Riding a bike, scooter, skateboard or using in-line skates is great for kids. These activities help build physical fitness, motor skills and self-esteem. But the number one cause of injuries is loss of control of the equipment. Safe Kids Canada recommends that children wear helmets and other safety gear, and that parents check children's abilities to make sure they are able to:
* Keep their balance.
* Control their speed.
* Ride or skate in a straight line.
* Turn without losing control or falling.
* Stop without losing control or falling.
* Notice other people or objects, and avoid running into them.
* Check over the shoulder without losing control or swerving.

For more information about safety on wheels, call Safe Kids Canada at 1 888 SAFE TIPS or visit The "Got Wheels - Get a Helmet!" campaign, held during Safe Kids Week, runs from June 3 to June 9 and is sponsored by Johnson & Johnson. J&J is providing an additional $100,000 to buy helmets for children from low-income families across Canada. During Safe Kids Week, a portion of each purchase of participating J&J and McNeil products will be donated to the program.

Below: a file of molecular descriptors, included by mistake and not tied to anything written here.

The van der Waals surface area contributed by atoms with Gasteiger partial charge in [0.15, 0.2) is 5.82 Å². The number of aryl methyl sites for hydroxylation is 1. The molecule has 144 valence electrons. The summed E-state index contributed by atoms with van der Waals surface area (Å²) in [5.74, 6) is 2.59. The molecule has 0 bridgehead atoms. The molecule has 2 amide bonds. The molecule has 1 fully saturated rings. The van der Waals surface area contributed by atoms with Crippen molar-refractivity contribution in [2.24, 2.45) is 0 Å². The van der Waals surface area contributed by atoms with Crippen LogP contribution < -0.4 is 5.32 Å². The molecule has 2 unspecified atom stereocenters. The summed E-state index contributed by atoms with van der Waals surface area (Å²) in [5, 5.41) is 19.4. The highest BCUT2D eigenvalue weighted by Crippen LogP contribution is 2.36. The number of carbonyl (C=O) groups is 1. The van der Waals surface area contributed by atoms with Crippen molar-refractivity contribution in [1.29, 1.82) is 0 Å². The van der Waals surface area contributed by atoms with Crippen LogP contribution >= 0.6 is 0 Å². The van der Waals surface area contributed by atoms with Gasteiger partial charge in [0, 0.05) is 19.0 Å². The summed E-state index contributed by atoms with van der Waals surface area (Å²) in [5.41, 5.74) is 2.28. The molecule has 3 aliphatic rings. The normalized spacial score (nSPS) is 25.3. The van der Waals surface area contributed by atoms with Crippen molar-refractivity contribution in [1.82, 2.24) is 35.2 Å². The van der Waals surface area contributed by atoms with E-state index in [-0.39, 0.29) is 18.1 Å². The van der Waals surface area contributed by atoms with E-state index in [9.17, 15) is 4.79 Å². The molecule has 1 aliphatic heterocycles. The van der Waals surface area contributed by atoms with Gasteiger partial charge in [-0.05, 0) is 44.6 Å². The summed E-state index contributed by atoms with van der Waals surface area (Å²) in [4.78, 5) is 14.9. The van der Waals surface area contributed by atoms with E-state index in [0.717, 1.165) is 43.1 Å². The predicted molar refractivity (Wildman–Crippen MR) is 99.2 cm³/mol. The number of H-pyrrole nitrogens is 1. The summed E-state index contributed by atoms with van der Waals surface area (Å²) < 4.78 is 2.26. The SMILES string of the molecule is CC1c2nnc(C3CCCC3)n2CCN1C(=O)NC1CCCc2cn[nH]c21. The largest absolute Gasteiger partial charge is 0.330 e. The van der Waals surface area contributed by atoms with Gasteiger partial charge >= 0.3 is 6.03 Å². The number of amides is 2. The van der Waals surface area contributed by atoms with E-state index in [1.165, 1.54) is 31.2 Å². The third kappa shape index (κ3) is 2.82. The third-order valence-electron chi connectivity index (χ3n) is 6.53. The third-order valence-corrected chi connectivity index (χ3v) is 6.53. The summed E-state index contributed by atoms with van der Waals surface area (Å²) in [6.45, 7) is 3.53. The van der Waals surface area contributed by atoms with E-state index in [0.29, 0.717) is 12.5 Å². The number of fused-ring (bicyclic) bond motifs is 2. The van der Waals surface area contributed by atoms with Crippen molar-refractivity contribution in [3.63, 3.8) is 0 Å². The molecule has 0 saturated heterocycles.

News Canada provides a wide selection of current, ready-to-use copyright free news stories and ideas for Television, Print, Radio, and the Web.

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Educating Serenade

Nurtured by Love or Matured by Nature?

“There is nothing new under the sun,” states Ecclesiastes 1:9. This is certainly true of the nature-nurture debate, the modern name for the ageless argument about the importance of learning in the development of the child. While one side argues that the development of the child is mainly a process of maturation, with learning playing no more than a supportive role, the other side maintains that learning determines the entire course of a child’s future.

The wise king Solomon certainly supported the nurture assumption when he stated in Proverbs 22:6, “Train the child in the way he should go, and when he is old he will not turn from it.” The famous French philosopher Jean Jacques Rousseau, on the other hand, posited a natural development of the child. In fact, he wanted the child to be protected from the influences of society so that he can grow up as Nature intended him to be.